Lights in the Dusk

Lights in the Dusk

Lights in the Dusk (Finland/Germany/France, director Aki Kaurismäki): This is the third film in Kaurismäki’s “Helsinki Trilogy” (the others are Drifting Clouds (1996) and The Man Without a Past (2002)) While I haven’t seen the first, this film shares many thematic and formal elements with the second film, and I enjoyed it just as much.

Koistinen is a lonely security guard who is ignored by his co-workers; that is, when he’s not being teased by them. His life is soon turned upside down by a femme fatale, with heartbreaking results. Despite the grim-sounding plot, the film is full of the director’s trademark deadpan humour. And I’m in awe of how he can make the film just radiate love despite the mannered acting and awkward staging. Perhaps it has to do with the warmth of the lighting and the colour palette, as well as the use of nostalgic music and art direction. Whatever it is, from the first frame, you know the director loves this sad sack and wants us to love him too.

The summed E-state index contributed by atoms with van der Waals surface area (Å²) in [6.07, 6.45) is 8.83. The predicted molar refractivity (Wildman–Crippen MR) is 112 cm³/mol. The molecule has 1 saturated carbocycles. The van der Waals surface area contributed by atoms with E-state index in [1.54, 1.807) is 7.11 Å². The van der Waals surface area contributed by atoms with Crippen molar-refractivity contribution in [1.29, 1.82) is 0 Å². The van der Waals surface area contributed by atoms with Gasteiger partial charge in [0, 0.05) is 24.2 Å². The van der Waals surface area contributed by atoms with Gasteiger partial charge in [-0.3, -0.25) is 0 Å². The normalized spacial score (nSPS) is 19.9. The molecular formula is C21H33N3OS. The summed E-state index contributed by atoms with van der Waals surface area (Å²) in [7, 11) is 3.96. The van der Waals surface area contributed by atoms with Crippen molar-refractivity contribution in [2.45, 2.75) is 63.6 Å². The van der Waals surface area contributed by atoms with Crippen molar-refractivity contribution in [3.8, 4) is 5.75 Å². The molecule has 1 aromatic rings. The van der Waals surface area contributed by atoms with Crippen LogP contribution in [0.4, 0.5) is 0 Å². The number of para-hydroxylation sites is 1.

The films of the Helsinki Trilogy all deal with people on the margins, and it’s clear that Kaurismäki’s sympathies lie with the common people and not with those whose success or power has dehumanized them. He is a true humanist, and his “heroes” all bear their sufferings stoically; in fact, they quite literally personify a “never-say-die” attitude, and that makes them admirable. Their hangdog expressions may make us pity them, but it’s their core of inner strength that makes us love them.


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